In the 1980s America won the Cold War. In 1989 the Berlin Wall fell. The decade that followed proved one of the most extraordinary periods in economic history. The American business model – the unrestrained pursuit of self-interest, market fundamentalism, the minimal state and low taxation – offered its followers the same certainties that Marxism had given its own adherents over the previous century. There was a New Economy.
But it was all to end in a frenzy of speculation, followed by recrimination and self-doubt. Corporations that had never earned a cent of profit, and never would, were sold to investors for billions of dollars. Corporate executives would fill their pockets and invent revenues and profits to support their accounts of their own genius. And every international economic meeting would be besieged by demonstrators.
In this ambitious and wide-ranging book, John Kay unravels the truth about markets. He explains why market economies outperform socialist or centrally directed ones, but also why the imposition of market institutions often fails. Kay’s search for the truth about markets takes him from the shores of Lake Zürich to the streets of Mumbai, through evolutionary psychology and moral philosophy, to the flower market at San Remo and Christies’ saleroom in New York. Through this range of material he shows that market economies function because they are embedded in a social, political and cultural context, and cannot work otherwise.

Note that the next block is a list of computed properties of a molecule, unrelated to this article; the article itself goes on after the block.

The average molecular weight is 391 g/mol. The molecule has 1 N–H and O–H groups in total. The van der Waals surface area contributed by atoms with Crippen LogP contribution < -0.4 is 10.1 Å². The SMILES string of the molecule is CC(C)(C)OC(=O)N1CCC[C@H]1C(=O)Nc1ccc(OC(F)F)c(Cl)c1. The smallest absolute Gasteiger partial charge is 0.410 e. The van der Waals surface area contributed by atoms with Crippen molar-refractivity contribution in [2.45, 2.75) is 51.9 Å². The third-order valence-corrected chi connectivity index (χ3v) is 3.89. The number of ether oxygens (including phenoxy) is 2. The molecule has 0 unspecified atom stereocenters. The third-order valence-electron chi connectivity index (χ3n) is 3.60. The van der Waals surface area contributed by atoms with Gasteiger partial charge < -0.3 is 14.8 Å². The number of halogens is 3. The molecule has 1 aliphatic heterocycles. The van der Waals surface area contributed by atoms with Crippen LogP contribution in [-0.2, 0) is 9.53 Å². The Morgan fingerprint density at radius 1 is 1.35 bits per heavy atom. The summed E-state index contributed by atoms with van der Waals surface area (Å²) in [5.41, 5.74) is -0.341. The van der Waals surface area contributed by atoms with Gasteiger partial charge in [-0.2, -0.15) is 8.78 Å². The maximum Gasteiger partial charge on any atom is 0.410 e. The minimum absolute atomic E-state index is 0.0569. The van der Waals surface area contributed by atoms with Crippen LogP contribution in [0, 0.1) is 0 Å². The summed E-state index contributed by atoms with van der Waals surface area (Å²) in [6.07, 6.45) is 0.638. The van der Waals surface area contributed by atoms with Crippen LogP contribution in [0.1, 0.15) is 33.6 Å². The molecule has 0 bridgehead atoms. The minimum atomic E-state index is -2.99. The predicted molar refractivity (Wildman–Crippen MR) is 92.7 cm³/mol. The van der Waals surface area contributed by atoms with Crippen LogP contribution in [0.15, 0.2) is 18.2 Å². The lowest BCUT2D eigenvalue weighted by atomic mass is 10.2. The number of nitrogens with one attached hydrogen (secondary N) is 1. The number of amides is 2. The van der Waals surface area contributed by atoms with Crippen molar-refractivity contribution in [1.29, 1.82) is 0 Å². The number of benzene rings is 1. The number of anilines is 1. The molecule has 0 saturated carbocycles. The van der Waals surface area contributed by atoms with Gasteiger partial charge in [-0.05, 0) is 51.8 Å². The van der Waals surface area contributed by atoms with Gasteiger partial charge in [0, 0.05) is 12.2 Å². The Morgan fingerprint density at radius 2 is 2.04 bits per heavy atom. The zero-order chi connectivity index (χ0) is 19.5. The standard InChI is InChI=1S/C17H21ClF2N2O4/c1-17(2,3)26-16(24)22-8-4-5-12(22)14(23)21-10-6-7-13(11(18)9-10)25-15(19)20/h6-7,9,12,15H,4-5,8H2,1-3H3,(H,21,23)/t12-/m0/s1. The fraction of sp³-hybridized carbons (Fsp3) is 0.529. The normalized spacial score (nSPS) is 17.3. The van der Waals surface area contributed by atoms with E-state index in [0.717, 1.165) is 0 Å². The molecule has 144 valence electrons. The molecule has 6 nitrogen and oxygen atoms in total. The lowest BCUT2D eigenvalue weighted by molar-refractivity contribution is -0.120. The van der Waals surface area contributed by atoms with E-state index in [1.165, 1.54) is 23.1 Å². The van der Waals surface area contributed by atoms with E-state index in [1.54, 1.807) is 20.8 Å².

The Truth about Markets examines the big questions of economics – why some countries and peoples are rich, and others poor; why businesses succeed and fail; the scope of markets and their limits. Witty yet profound, immersed in the most recent economic thinking yet completely accessible, it is both a tract for our times and a text for a new political economy.
John Kay is a Fellow of St. John’s College, Oxford, and a Visiting Professor of Economics at the London School of Economics. He has been Professor of Economics at the London Business School and Professor of Management at the University of Oxford. He has been director of an independent think tank, set up and sold a highly successful economic consultancy business and has been a director of several public companies. He now writes a fortnightly column for the Financial Times.